Sefi has shorebirds too!
By Point Blue at Los Farallones | July 10, 2011
Here is a photo of the site, can you find the Black Oystercatcher?
We are not able to visit most of the areas where the Oystercatchers breed because it causes disturbance to other species, so most of my observations are done with a spotting scope from the top of Lighthouse Hill. This view is typically what I see through a telescope. To locate the bird I look for clues such as body shape, size, color (the orange bill and flesh toned legs) and movement. Sometimes I can observe a site for ten minutes before one magically appears!
In the first two weeks of observations, I noted two birds were flying as a pair in the territory. Occasionally I witnessed the pair defending the area, flying aggressively towards any Western Gull that happened by. In the third week I found one preening but also alert for approaching threats. At one point the bird wandered in the area and a second oystercatcher stood up. Quickly, the first bird sat down in the same spot. Was this the nest site? I continued to observe the area hoping to see a nest or eggs. The bird sat still the entire time and I never saw the nest or eggs that day!
Since they build a nest that is not always visible, I made a few notes in my notebook on how I could relocate the site. Black Oystercatchers do not build a typical nest. Instead they create a scrape. A scrape is formed when a bird presses their body against rocks or dirt. They may also use their feet to excavate extra dirt. They generally build their nest near the intertidal zone. This area is a great place to find food! On the Farallones oystercatchers enjoy eating limpets, chitons, California mussel, crabs, sea urchins, barnacles and various types of worms.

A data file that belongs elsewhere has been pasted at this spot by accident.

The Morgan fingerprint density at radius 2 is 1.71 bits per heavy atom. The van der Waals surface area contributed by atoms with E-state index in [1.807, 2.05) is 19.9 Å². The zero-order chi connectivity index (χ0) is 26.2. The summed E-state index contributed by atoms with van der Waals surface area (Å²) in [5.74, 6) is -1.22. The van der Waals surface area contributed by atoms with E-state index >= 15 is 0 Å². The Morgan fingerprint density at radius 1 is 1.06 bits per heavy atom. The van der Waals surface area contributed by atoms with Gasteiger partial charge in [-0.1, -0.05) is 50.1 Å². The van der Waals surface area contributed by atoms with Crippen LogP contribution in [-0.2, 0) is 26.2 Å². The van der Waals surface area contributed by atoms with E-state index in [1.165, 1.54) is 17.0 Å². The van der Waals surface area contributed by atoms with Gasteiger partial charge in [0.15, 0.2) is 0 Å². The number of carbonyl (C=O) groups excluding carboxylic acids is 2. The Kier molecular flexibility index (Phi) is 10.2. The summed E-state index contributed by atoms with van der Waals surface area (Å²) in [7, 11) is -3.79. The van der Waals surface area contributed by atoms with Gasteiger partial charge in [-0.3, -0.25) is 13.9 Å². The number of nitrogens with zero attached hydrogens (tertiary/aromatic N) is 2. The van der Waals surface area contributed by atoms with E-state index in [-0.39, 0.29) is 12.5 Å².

I never saw any eggs at this site during my observations but that is normal for many sites. The eggs are difficult to see because they blend in with the environment. They tend to be cream colored with brownish black markings. The color and markings help hide the eggs from predators and from the research assistant. A clutch size can range from one to four eggs.
I only have a few weeks left on the island and I look forward to watching the chicks grow. The adults will continue to bring food to the chicks until they are able to forage for themselves. Around day two they are able to walk and by day forty they can fly. However the chicks will remain within the territory until the fall.
Now back to the quiz. Could you find the oystercatcher? There are actually two birds in this photograph! One bird is standing guard and is looking for Western Gulls and Brandt’s Cormorants to scare off. The second bird is incubating the eggs.